Given the necessary delay in disposition,2 the district court placed D.L.H. in secure custody because it believed this was the best temporary situation available for the juvenile.   The General Assembly has demonstrated through the Juvenile Code its desire to give the courts a broad range of alternatives in juvenile delinquency cases, with the manifest goal of creating optimal solutions tailored to the particular circumstances of each wayward child.   E.g., N.C.G.S. § 7B–2506(12) (enabling the court to impose intermittent confinement for a term of up to five days), (20) (confinement for a term of up to fourteen days), (24) (2009) (commitment to a youth development center for a term of at least six months).   Especially in light of this legislative intent, we are reluctant to limit the district court's options in the name of treating delinquent juveniles like adult criminals.

D.L.H. nevertheless contends that the distinction between juvenile and criminal proceedings is not clear, citing this Court's decision in In re Vinson, 298 N.C. 640, 260 S.E.2d 591 (1979).   Although this Court applied several criminal procedure protections in In re Vinson, a juvenile delinquency case, we reasoned in doing so that those protections were mandated by constitutional guarantees of due process.  Id. at 650–52, 260 S.E.2d at 598–99.   D.L.H. has advanced no argument that due process requires credit for time served before disposition in juvenile proceedings.   Furthermore, the criminal procedure devices employed in In re Vinson related only to the conduct of the juvenile's adjudicatory and dispositional hearings, not to the effect that time served before disposition might have on the juvenile's term of confinement.   Nothing in In re Vinson can be construed as importing the entirety of North Carolina's criminal procedure law into the juvenile context.   In fact, we explicitly acknowledged in In re Vinson the need “to carefully balance” juveniles' due process rights with “the State's police power interest in preserving order and its parens patriae interest in a delinquent child's welfare.”  Id. at 652, 260 S.E.2d at 599.   We adhere to our desire to give due regard to the State's interest in ensuring juvenile well-being, and we find the criminal procedure safeguards applied in In re Vinson inapposite to the case sub judice.   Mindful of the important differences between juvenile proceedings and criminal prosecutions, we now consider the statutory provisions at issue in this case.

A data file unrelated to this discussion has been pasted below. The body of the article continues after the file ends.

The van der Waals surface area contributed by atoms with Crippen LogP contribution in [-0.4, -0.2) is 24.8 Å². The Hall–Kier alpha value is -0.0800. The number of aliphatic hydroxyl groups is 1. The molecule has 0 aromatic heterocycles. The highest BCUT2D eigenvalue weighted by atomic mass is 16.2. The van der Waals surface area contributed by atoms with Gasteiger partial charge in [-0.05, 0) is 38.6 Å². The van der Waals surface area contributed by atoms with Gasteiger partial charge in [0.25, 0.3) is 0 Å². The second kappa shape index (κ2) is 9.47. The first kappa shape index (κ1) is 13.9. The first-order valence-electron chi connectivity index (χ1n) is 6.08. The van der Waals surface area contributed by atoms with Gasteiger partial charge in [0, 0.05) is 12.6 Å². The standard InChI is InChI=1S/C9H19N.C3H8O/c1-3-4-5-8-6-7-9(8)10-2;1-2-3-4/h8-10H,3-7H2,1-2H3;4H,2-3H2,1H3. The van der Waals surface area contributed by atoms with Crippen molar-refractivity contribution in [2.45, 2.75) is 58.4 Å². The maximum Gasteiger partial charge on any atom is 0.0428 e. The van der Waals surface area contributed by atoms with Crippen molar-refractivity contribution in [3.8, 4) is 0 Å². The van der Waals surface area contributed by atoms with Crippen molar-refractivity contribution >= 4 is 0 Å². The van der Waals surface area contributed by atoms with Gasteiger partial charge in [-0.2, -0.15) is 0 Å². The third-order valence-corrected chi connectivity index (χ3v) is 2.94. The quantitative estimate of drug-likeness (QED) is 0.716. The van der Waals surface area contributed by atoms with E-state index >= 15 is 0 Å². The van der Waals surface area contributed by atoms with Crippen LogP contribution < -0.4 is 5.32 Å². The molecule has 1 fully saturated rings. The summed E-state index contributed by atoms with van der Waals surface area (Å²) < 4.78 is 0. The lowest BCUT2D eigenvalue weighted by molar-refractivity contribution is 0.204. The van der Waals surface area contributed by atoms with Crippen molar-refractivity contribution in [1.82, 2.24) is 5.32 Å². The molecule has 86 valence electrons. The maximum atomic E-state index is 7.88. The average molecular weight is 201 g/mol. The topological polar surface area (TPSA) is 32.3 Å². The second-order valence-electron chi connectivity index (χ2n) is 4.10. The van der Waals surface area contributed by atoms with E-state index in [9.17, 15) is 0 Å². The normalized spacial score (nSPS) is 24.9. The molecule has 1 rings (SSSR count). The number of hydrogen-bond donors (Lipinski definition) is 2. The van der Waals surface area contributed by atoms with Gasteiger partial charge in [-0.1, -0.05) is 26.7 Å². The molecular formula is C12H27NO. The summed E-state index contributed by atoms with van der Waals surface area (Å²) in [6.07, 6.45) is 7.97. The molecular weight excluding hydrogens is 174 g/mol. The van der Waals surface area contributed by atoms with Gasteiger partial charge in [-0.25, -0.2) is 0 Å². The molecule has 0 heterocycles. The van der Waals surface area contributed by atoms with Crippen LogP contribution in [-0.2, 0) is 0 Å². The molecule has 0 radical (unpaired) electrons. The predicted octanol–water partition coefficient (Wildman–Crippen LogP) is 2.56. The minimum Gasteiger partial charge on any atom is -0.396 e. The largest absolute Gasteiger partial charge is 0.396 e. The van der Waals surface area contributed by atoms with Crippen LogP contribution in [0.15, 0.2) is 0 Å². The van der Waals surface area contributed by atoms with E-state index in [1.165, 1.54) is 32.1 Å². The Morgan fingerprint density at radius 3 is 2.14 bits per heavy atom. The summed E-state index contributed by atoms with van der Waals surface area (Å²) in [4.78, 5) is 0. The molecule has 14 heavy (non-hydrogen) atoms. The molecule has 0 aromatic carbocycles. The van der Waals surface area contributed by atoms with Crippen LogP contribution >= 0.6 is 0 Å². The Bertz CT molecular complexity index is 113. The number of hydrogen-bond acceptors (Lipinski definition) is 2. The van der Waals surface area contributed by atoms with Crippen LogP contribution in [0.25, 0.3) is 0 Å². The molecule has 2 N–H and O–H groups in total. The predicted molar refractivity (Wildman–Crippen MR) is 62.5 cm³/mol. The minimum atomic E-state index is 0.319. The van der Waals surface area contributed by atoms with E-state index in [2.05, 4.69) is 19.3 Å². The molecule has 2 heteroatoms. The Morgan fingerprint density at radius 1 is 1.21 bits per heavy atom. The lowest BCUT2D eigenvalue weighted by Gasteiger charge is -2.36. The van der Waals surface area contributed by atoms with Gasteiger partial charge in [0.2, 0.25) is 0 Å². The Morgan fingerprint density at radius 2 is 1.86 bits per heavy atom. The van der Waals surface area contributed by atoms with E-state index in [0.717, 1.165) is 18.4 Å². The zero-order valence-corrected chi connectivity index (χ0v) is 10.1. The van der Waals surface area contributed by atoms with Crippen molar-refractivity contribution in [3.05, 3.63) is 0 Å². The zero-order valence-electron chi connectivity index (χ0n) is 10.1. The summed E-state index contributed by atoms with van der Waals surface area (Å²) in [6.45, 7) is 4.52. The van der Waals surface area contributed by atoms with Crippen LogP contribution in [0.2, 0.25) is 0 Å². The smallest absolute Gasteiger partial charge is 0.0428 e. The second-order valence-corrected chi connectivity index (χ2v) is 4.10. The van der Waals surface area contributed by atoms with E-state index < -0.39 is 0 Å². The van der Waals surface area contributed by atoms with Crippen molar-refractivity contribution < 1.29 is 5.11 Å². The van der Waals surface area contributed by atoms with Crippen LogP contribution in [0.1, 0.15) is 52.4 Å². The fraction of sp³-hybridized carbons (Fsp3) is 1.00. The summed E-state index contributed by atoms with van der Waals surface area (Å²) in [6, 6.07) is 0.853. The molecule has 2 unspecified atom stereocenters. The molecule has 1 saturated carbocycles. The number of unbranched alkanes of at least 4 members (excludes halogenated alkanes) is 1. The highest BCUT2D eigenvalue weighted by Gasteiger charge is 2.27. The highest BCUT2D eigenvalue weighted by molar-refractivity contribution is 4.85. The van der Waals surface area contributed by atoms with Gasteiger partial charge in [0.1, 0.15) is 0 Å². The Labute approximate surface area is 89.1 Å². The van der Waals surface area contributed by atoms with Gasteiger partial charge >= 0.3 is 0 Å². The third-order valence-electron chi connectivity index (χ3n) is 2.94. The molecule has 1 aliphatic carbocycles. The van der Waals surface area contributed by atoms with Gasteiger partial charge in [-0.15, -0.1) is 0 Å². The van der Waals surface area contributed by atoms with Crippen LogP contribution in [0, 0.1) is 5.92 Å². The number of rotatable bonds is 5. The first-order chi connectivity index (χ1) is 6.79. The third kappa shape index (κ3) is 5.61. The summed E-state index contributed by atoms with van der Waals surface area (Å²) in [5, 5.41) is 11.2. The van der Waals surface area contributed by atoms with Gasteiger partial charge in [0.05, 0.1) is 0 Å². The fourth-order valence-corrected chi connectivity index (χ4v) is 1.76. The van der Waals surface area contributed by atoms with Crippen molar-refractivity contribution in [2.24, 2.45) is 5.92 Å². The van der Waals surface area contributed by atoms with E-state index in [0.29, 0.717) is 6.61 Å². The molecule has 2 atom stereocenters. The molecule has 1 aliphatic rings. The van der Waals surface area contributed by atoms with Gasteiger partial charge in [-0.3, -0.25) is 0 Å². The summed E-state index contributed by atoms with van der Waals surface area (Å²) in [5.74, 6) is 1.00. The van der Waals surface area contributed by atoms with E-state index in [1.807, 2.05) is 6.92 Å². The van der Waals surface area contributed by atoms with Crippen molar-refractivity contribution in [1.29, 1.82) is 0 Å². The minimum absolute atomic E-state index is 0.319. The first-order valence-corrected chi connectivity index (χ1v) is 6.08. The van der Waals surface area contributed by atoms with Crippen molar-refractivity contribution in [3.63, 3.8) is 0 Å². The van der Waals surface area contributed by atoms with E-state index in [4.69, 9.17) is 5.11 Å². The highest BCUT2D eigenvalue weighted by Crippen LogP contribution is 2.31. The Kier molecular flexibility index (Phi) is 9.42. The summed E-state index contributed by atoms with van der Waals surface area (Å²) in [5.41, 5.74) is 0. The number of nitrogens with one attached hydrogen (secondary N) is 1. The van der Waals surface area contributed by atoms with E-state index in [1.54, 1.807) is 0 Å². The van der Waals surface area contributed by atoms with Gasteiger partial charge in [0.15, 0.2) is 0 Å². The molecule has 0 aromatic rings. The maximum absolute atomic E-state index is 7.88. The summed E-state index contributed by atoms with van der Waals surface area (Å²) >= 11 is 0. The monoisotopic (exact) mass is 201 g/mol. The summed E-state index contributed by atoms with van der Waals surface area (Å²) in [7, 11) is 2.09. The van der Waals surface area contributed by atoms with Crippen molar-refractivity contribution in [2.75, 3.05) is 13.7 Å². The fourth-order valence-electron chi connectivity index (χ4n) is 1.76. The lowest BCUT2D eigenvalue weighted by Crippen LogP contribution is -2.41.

Section 15–196.1 of the General Statutes provides:

The minimum and maximum term of a sentence shall be credited with and diminished by the total amount of time a defendant has spent, committed to or in confinement in any State or local correctional, mental or other institution as a result of the charge that culminated in the sentence.   The credit provided shall be calculated from the date custody under the charge commenced and shall include credit for all time spent in custody pending trial, trial de novo, appeal, retrial, or pending parole, probation, or post-release supervision revocation hearing:  Provided, however, the credit available herein shall not include any time that is credited on the term of a previously imposed sentence to which a defendant is subject.

N.C.G.S. § 15–196.1 (2009).   By its plain language, this statute makes no reference to its applicability in juvenile matters.  Section 15–196.1 is located in Chapter 15 of the General Statutes, entitled “Criminal Procedure.”   We have already demonstrated that D.L.H.'s delinquency proceedings do not constitute a criminal prosecution and are thus not subject to the full range of criminal procedure provisions.   Moreover, as correctly noted by the Court of Appeals, there is no statute allowing credit for time served before disposition in the Juvenile Code, which comprises Chapter 7B of the General Statutes and governs juvenile cases.  In re D.L.H., 198 N.C.App. at ––––, 679 S.E.2d at 453.